LEGAL DRAFTING GENERALLY
The creation of legal documents is integral to the practice of law. Litigators draft complaints and other pleadings, interrogatories, and jury instructions. Business lawyers draft articles of incorporation, and contracts ranging from employment of individuals to security of goods. Even criminal lawyers rely on plea agreements, motions in limine, appellate briefs, and writs of habeas corpus in representing their clients. Because of this, drafting skills are essential for every practicing lawyer.
According to a learned treatise (okay, the Nutshell): "Drafting is one of the most intellectually demanding of all lawyering skills. It requires a knowledge of the law, the ability to deal with abstract concepts, investigative instincts, an extraordinary degree of prescience, and organizational skills." This research guide is designed to identify and explain some of the most useful resources for lawyers in drafting legal documents.
SCOPE NOTE: The call numbers listed on this page are those used by the Seattle University Law Library or Marian Gould Gallagher Library, University of Washington School of Law. At many law libraries, these sets will have similar call numbers. sets of formbooks will often be kept in a Reference or Reserve area. Check the catalog or ask for assistance at the library you are using.
BOOKS ON LEGAL DRAFTING
The following books have been recommended by professors who teach legal drafting:
Drafting Legal Documents: Principles and Practices, by Barbara Child (West Group), KF250.C47
Legal Drafting, by Susan L. Brody et al. (Little Brown, now Aspen), KF250.L392.
Beyond the Basics: A Text for Advanced Legal Writing, by Mary Barnard Ray (West Group), KF250.R38.
Drafting Contracts: A Guide to the Practical Application of the Principles of Contract Law, by Scott J. Burnham (Michie), KF807.B87.
Formbooks collect sample legal forms, providing often-used and court-tested language to lawyers so that they need not begin anew on each drafting project. Formbooks usually include alternative forms (such as a longer, more detailed form as well as a short form). They also include optional clauses that can be added to the basic form when appropriate. Formbooks often included checklists that lawyers use to assure they gather all the necessary information from the client during the interview. These multi-volume sets are typically arranged by topic in encyclopedic fashion. Traditionally, the forms are accessed by using the index volume or volumes which point to the applicable topic and section. Some of the formbooks have been added to online databases. These can be full-text searched as well.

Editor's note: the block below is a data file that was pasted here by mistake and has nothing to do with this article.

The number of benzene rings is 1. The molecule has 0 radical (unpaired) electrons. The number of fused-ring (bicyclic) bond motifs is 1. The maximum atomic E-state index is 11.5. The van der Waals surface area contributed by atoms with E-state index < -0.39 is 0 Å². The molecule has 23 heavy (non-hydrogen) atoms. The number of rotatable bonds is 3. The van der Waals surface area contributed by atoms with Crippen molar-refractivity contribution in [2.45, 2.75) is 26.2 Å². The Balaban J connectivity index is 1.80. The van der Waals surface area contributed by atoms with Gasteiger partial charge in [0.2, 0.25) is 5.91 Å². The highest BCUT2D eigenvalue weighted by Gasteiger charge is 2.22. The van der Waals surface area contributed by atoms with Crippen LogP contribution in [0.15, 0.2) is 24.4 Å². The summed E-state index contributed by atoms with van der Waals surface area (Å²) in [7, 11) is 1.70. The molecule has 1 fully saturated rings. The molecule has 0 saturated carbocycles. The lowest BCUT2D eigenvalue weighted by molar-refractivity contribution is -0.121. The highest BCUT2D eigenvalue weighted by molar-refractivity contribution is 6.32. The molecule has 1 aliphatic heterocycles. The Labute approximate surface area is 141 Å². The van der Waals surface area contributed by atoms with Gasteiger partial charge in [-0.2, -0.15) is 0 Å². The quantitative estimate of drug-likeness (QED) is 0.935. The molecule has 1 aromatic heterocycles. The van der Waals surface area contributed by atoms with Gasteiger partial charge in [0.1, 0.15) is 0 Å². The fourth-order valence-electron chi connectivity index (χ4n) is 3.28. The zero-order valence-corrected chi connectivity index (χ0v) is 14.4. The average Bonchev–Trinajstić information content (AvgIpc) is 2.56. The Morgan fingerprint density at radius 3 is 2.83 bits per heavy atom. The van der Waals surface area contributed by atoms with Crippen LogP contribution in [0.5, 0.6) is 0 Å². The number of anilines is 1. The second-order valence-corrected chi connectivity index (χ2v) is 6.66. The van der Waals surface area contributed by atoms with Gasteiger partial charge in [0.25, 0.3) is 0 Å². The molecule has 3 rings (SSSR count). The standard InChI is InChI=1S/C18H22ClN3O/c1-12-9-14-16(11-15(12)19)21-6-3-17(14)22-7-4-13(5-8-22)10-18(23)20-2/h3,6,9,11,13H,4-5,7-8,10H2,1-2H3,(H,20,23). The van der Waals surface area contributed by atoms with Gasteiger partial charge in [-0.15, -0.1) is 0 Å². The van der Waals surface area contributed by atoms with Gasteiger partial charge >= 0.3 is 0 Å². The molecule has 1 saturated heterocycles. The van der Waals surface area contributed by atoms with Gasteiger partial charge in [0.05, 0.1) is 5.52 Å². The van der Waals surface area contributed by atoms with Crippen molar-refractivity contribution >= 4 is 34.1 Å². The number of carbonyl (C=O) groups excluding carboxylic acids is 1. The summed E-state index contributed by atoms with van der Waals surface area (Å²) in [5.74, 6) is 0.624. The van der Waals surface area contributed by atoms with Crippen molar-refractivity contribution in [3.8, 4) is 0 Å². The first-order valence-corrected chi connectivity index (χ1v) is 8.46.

Although this research guide identifies certain formbooks and explains how to find forms generally, there is no simple method of determining the quality of the formbooks and forms provided. Often the best method of doing that is asking somebody with experience in using such forms.
Some formbooks encompass almost the entire gamut of legal topics: from "Abandoned Property" to "Zoning." These formbooks are not jurisdiction specific although occasionally they may contain a comment or clause that focuses on particular jurisdictions. When working with such forms, the careful lawyer will compare the language with applicable statutes, regulations, and decisions to be certain it complies with the requirements of the jurisdiction it is drafted for.
The major sets of general forms include:
American Jurisprudence Legal Forms (usually called "AmJur Legal Forms") (currently published by West Group), KF170.A542. This set is complementary to AmJur Pleading and Practice Forms (see below). The "Legal Forms" set contains transactional forms such as contracts rather than court forms. The set is also available on Westlaw (database: AMJUR-LF).
Current Legal Forms, With Tax Analysis (published by Matthew Bender), KF170.R3. This set is also available on Lexis (MATBEN;CLFTA).
Nichols Cyclopedia of Legal Forms (currently published by West Group), KF170.N5. The set is also available on Westlaw (database: NICHOLS-LF).
West's Legal Forms (published by West Group), KF170.W47. The set is also available on Westlaw (database: WEST-LF).
American Jurisprudence Pleading and Practice Forms (usually called "AmJur Pleading and Practice Forms") (currently published by West Group), KF8836.A45. This set is complementary to AmJur Legal Forms (listed above). It contains forms used in legal actions as opposed to transactional forms. The set is also available on Westlaw (database: AMJUR-PP).
Subject Specific Forms
There are many formbooks that collect forms for legal documents specific to a particular subject or type of practice. These formbooks contain not only the essential documents themselves, but also a multitude of optional clauses that may be included in the basic document depending on a client's needs. Some well-known examples include:
Fletcher Corporation Forms, Annotated (published by Callaghan), KF1411.F55.
Collier Forms Manual [Bankruptcy] (published by Matthew Bender), KF1521.C6.
To see if there are any formbooks on a topic that you are interested in, use the library's catalog. Usually there will be a keyword option. Combining the subject (e.g., "bankruptcy") with the word "forms" should provide a list.
Jurisdiction Specific Forms
Similar to formbooks that cover a particular topic, certain formbooks focus on legal documents used in a particular jurisdiction. The most prominent "jurisdiction" is that of federal courts. There are several major sets of FEDERAL forms. They include:
Bender's Federal Practice Forms (published by Matthew Bender), KF8836.F78.
Federal Procedural Forms, Lawyers Edition (published by Lawyers Co-operative), KF8836.F4.
West's Federal Forms (published by West Group), KF8836.W4.
There are also formbooks whose focus is one particular state. Typically, law libraries in the Pacific Northwest only collect formbooks for their home state. In Washington, there is no current set that compiles general WASHINGTON forms on all topics. Instead, the various practice books compile forms that are often included as appendices to the chapters discussing the issues addressed in the text of the chapter. That being said, there are a few volumes that merit mention: